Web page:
• Ron Mann gives us Flak

Indie icon Ron Mann gives us Flak – and don’t call him a film­maker By NOR­MAN WILNER

NOW Magazine - Hot Docs - - Front Page -

Does re­vis­it­ing Flak three decades later con­sti­tute its own kind of his­tor­i­cal preser­va­tion? I’m just re­ally happy that Hot Docs was able to pro­gram that film be­cause I got to re­vive it. It’s the same movie, but I think it’s more ac­ces­si­ble for to­day’s au­di­ences. I’ve re­ordered a cou­ple of things, dropped a few scenes, added some mu­sic. You can do that now on the com­puter. For a movie made in 1975, its story – about a bunch of friends deal­ing with the industrial plant pol­lut­ing their neigh­bour­hood – seems aw­fully up-to-date. I didn’t set out to make an en­vi­ron­men­tally con­scious film, but look­ing back, I’m re­ally happy with the 16-year-old who made that movie, who was al­ready think­ing pro­gres­sively about it. It was im­pos­si­ble to be in that house with­out breath­ing in the ex­haust from the gyp­sum fac­tory. Those are friends of mine; they ex­pe­ri­enced that. Some of those guys are go­ing to the screen­ing. It’s a pretty dif­fer­ent world now, es­pe­cially for indie film­mak­ers. There’s been a ter­ri­ble con­sol­i­da­tion of the broad­cast in­dus­try – CHUM funded all of my films, and they don’t ex­ist any more. I’d walk in to pitch Jay Switzer and 10 min­utes later I’d walk out with a deal. That doesn’t ex­ist any more. But costs have come down rad­i­cally. I can go out to shoot a movie and edit it on my lap­top. It could vir­tu­ally cost noth­ing. 3 Hard to be­lieve, but Ron Mann has never brought a film to Hot Docs be­fore. The 2009 edi­tion of the fes­ti­val cor­rects this over­sight by mak­ing him the sub­ject of its an­nual Fo­cus On ret­ro­spec­tive, pre­sent­ing seven of Mann’s films. It’s pegged to the re­dis­cov­ery of his long-lost im­pro­vi­sa­tional short Flak, shot when he was still in high school.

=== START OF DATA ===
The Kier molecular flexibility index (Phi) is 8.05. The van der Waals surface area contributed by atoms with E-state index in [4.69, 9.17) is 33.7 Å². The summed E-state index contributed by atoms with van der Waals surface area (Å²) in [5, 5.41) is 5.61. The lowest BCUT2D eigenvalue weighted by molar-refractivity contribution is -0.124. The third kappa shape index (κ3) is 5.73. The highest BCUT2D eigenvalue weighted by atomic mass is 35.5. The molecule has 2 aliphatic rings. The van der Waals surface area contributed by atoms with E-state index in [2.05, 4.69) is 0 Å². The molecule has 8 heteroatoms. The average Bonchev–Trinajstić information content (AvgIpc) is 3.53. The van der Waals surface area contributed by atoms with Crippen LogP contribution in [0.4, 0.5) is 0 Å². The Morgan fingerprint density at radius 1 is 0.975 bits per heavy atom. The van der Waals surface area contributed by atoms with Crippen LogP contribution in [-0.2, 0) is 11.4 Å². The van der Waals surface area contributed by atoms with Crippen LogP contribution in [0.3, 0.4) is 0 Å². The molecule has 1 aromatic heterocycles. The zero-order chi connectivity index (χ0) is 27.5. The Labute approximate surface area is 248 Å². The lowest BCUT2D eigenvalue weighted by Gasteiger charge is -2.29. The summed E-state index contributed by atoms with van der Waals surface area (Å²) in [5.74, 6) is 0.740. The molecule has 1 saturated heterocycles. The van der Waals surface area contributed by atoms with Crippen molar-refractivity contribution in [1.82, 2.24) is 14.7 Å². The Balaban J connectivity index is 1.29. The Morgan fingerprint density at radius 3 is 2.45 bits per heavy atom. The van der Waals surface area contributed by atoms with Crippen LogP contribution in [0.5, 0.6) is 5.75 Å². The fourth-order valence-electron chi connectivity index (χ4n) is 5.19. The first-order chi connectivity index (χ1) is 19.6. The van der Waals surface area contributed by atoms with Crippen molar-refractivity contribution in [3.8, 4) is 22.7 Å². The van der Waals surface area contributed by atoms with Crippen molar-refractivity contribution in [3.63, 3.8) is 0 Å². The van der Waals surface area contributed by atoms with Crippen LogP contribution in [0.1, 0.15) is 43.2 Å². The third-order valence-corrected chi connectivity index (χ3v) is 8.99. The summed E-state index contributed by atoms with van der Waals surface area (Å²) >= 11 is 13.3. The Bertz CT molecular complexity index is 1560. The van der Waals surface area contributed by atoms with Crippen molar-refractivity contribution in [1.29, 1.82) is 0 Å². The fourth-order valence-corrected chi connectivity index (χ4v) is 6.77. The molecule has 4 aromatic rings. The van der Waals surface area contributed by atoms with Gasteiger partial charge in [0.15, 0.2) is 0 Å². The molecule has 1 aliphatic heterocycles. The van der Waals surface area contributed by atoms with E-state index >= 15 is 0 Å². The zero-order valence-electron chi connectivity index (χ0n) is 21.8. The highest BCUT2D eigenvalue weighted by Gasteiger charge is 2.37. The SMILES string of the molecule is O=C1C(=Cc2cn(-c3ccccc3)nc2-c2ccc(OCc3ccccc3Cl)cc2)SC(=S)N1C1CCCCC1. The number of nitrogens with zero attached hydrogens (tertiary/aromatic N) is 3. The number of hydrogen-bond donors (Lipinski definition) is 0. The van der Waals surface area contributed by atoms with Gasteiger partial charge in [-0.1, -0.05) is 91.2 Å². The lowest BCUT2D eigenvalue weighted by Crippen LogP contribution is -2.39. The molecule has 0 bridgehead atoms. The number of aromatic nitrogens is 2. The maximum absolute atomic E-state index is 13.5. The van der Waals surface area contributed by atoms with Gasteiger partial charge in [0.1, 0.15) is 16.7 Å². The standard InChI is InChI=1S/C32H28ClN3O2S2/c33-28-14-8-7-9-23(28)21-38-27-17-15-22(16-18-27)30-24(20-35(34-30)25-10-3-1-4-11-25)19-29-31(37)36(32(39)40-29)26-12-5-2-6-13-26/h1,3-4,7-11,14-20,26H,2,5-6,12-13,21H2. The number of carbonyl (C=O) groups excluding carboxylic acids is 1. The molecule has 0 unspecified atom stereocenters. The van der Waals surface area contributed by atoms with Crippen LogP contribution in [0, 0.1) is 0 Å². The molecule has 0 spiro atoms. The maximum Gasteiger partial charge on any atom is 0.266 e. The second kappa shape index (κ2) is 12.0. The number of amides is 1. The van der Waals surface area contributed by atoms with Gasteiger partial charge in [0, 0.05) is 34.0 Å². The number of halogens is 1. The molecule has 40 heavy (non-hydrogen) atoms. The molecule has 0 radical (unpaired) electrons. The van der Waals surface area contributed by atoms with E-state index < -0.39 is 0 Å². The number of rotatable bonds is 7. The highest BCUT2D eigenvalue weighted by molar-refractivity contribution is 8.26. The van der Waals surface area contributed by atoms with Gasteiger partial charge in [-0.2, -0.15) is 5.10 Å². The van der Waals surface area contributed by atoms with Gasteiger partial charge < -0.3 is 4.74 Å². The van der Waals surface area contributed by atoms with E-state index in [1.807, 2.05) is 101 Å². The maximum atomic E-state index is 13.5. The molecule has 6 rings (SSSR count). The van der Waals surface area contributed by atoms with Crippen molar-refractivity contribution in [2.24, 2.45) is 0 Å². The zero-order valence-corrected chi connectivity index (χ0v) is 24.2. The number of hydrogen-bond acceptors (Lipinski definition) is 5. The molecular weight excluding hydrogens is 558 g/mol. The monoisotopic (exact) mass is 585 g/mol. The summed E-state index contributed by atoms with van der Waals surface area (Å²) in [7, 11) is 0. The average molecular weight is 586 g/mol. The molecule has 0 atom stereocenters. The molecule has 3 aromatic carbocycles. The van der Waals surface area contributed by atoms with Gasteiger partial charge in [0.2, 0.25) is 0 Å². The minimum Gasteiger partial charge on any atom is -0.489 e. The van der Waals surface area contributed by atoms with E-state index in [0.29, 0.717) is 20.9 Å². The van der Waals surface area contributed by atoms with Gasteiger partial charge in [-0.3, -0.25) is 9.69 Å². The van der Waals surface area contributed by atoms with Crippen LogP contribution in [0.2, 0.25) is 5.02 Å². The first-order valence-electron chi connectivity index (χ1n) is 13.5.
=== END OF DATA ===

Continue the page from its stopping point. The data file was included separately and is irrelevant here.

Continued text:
Just back from a week­end at the Coachella mu­sic fes­ti­val, Mann took a break from fi­nal­iz­ing Flak’s new sound mix to sit down for a cup of tea. Se­ri­ously? You’ve never been to Hot Docs be­fore? Even to see some­one else’s film? I live in the city, and I was com­pletely obliv­i­ous to it, to tell you the truth. Only be­cause I’m work­ing all the time – I spend my life in a dark room, like a mush­room. I love it when I fin­ish a film be­cause I can ac­tu­ally go out and go to film fes­ti­vals, and re­al­ize, oh yeah, there’s an au­di­ence that re­ally wants to see th­ese movies, that’s re­ally in­ter­ested in chat­ting and be­ing so­cial. And then I go back into my hole in a tree.

I’m not part of an in­dus­try. I don’t even see my­self as a doc­u­men­tary film­maker, re­ally. I see my­self as a cul­tural his­to­rian. When I go over the bor­der, I don’t say “film­maker.” I know I make films, but it’s not my pri­mary oc­cu­pa­tion. I have to be in­spired to make a film, I have to fall in love with some­thing.

Direc­tor Ron Mann helped spark up the film world with Grass (left) and Twist.

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